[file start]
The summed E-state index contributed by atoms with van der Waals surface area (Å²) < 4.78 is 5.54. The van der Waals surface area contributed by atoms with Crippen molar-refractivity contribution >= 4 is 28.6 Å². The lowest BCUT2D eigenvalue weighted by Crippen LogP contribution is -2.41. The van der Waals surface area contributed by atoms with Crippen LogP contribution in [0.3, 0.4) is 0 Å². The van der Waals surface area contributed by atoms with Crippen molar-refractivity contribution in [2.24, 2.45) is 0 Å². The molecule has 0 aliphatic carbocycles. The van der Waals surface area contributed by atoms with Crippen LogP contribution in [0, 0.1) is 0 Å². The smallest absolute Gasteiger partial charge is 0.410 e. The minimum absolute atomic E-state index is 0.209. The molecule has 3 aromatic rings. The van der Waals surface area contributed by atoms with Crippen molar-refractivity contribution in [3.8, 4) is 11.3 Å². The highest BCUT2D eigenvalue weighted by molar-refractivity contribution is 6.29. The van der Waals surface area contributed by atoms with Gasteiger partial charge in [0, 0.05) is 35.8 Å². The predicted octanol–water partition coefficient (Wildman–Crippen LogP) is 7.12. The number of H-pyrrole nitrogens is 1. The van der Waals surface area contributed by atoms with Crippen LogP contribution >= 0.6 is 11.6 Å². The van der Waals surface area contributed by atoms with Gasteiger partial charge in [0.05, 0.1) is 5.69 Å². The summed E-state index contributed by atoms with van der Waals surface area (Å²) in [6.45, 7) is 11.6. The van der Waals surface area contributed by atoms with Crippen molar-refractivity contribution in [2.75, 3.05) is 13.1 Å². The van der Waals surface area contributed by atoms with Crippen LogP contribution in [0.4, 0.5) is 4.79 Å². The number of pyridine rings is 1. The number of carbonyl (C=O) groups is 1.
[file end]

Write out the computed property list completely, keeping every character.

The summed E-state index contributed by atoms with van der Waals surface area (Å²) < 4.78 is 5.54. The van der Waals surface area contributed by atoms with Crippen molar-refractivity contribution >= 4 is 28.6 Å². The lowest BCUT2D eigenvalue weighted by Crippen LogP contribution is -2.41. The van der Waals surface area contributed by atoms with Crippen LogP contribution in [0.3, 0.4) is 0 Å². The van der Waals surface area contributed by atoms with Crippen molar-refractivity contribution in [2.24, 2.45) is 0 Å². The molecule has 0 aliphatic carbocycles. The van der Waals surface area contributed by atoms with Crippen LogP contribution in [0, 0.1) is 0 Å². The smallest absolute Gasteiger partial charge is 0.410 e. The minimum absolute atomic E-state index is 0.209. The molecule has 3 aromatic rings. The van der Waals surface area contributed by atoms with Crippen molar-refractivity contribution in [3.8, 4) is 11.3 Å². The highest BCUT2D eigenvalue weighted by molar-refractivity contribution is 6.29. The van der Waals surface area contributed by atoms with Gasteiger partial charge in [0, 0.05) is 35.8 Å². The predicted octanol–water partition coefficient (Wildman–Crippen LogP) is 7.12. The number of H-pyrrole nitrogens is 1. The van der Waals surface area contributed by atoms with Crippen LogP contribution >= 0.6 is 11.6 Å². The van der Waals surface area contributed by atoms with Gasteiger partial charge in [0.05, 0.1) is 5.69 Å². The summed E-state index contributed by atoms with van der Waals surface area (Å²) in [6.45, 7) is 11.6. The van der Waals surface area contributed by atoms with Crippen molar-refractivity contribution in [2.75, 3.05) is 13.1 Å². The van der Waals surface area contributed by atoms with Crippen LogP contribution in [0.4, 0.5) is 4.79 Å². The number of pyridine rings is 1. The number of carbonyl (C=O) groups is 1.